Jan 11, 2013

Why did Jesus come?

In the last post I asked a similar question in response to a passage in the Gospel of Luke 4:16-30.
If Jesus came to help the poor and heal the sick, why do we see poverty and sickness?
In this passage, Jesus comes to Nazareth and reads from the prophet Isaiah.
He reads, "The Spirit of the Lord is upon me, because he has anointed me to proclaim good news to the poor. He has sent me to proclaim liberty to the captives and recovering of sight to the blind, to set at liberty those who are oppressed, to proclaim the year of the Lord's favor."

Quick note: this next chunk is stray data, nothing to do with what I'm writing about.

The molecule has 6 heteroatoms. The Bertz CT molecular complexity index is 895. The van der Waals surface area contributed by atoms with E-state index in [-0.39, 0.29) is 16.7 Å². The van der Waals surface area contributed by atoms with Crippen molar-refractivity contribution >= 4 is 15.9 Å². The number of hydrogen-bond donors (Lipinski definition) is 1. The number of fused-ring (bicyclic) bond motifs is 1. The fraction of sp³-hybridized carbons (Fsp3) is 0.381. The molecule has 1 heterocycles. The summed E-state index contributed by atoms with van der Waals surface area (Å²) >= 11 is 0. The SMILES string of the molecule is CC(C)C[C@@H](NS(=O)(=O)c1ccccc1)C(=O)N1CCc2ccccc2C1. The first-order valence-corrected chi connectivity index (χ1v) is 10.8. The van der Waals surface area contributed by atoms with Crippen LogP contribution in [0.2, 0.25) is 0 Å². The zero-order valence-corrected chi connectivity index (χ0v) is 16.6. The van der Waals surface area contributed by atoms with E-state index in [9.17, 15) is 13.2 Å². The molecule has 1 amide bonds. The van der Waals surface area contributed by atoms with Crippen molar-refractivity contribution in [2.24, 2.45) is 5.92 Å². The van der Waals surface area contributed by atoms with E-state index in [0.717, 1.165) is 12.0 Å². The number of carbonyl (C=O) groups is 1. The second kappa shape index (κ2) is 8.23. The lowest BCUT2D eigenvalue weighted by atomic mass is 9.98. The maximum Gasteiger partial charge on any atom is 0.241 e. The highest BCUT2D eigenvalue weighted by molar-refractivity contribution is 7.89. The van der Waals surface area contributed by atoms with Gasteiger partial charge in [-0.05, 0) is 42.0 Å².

After reading this, he tells the people that this passage is fulfilled in their hearing. They praise him and are very excited by what He is saying. But then he turns things around.  They rightly understood him to be saying that He is the anointed one, the Messiah. But Jesus basically tells them that they don't understand who the Messiah is.  It appears they were looking for a Messiah to come and give them happiness and freedom without calling them to repentance and submission to their Creator.  Jesus in effect tells them that he did not come to set free or heal those who continue to rebel against God.  Why didn't God send help to the poor or healing to the sick of Israel in the days of the prophets?  They were in open rebellion against Him. He sent the prophets to call them back to repentance but they did not repent and he sent the prophets outside of Israel to bring help and healing. In the midst of this call to repentance, he gives them an amazing promise of redemption and forgiveness.  But this promise of redemption that would come through the anointed one is not an empty promise that costs nothing. In the words of Dietrich Bonhoeffer's work, The Cost of Discipleship, this promise was not cheap grace.  This promise did bring present and physical help and healing. But it was very costly. This promise of help and healing cost Jesus his very life. This promise of help and healing calls us to repentance and submission. If we don't submit to God in faith and repentance of our sin and rebellion, this promise is not for us.